DOL – New Electronic Disclosure Guidance for Pension Plans under ERISA

Posted October 22, 2019 by Patrick Haynes in Uncategorized | 0 comments

The DOL (US Department of Labor) is proposing in this document a new, additional safe harbor for the use of electronic media by Retirement plans to furnish information to participants and beneficiaries of plans subject to the Employee Retirement Income Security Act of 1974 (ERISA).  The proposal, if adopted, would allow plan administrators who satisfy specified conditions to provide participants and beneficiaries with a notice that certain disclosures will be made available on a website.  Individuals who prefer to receive these disclosures on paper will be able to request paper copies and to opt out of electronic delivery entirely.  The Department expects that the proposal, if adopted, would improve the effectiveness of the disclosures and significantly reduce the costs and burden associated with furnishing many of the recurring and most costly ERISA disclosures.  This document also contains, in section D of the preamble, a Request for Information that explores whether and how any additional changes to ERISA’s general disclosure framework, focusing on design, delivery, and content, may be made to further improve the effectiveness of ERISA disclosures.

DOL’s proposed regs will improve upon the 2002 Electronic Disclosure Safe Harbor, and the Field Assistance Bulletins (2006-03, 2008-03), Technical Release 2011-03R and their 2011 Request for Information.  While there is a comment period open for 30 days, the proposed guidance will be posted on Wednesday, October 23, 2019, and we will update this article and the links with that guidance as it is released.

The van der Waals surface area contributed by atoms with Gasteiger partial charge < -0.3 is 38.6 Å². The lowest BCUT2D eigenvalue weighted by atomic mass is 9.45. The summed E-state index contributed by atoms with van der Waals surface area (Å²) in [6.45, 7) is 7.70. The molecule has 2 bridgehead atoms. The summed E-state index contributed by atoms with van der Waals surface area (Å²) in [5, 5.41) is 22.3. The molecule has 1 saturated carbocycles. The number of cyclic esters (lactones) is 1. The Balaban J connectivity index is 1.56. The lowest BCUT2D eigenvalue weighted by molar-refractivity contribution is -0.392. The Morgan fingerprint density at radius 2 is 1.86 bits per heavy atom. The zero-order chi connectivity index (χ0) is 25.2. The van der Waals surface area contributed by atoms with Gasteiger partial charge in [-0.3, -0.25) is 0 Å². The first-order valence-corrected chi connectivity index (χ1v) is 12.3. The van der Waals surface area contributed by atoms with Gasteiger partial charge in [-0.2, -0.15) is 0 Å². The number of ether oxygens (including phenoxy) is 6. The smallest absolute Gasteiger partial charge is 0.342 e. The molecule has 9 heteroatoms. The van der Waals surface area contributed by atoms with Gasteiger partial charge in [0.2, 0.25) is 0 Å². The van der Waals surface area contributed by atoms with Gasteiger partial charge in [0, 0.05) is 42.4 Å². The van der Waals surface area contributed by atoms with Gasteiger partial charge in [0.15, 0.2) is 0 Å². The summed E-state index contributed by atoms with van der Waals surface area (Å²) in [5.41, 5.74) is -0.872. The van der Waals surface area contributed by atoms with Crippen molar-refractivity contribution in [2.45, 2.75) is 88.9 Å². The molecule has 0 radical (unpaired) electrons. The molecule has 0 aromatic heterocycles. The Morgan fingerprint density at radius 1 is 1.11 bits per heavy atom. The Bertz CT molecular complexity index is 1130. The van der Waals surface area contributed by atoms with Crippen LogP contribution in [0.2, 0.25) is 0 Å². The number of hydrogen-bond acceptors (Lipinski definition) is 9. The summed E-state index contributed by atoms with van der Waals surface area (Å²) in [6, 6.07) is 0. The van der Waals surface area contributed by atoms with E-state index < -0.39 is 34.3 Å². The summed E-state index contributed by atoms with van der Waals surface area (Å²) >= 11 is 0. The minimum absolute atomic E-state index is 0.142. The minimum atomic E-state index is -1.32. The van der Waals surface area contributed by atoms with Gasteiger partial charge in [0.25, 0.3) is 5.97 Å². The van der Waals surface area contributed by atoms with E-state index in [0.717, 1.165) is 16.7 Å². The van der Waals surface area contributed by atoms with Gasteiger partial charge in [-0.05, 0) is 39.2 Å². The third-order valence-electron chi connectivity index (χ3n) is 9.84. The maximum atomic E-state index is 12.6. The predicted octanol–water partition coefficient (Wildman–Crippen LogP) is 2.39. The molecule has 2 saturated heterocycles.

Proposed guidance here:  https://s3.amazonaws.com/public-inspection.federalregister.gov/2019-22901.pdf

The DOL understands that much has changed in this area, and that their guidance has not kept pace.  They cite that evidence suggests substantial access to and use of electronic media:

  • A 2017 survey by the U.S. Census Bureau, for instance, found that 87 percent of the United States population lives in a home with a broadband internet subscription.
  • A 2018 study concluded that 93 percent of households owning defined contribution accounts had access to, and used, the internet in 2016.
  • A 2015 survey of retirement plan participants’ online habits indicated that 99 percent reported having internet access at home or work, and 88 percent of respondents reported accessing the internet on a daily basis.
  • A 2015 report observes that smartphones are used for much more than calling, texting, or basic internet browsing.  Based on surveys, the report notes that: 62 percent of smartphone owners have used their smartphones in the past year to look up information about a health condition; 57 percent to do online banking; 44 percent to look up real estate listings; 43 percent to look up information about a job; 40 percent to look up government services or information; 30 percent to take a class or find education content; and 18 percent to submit a job application.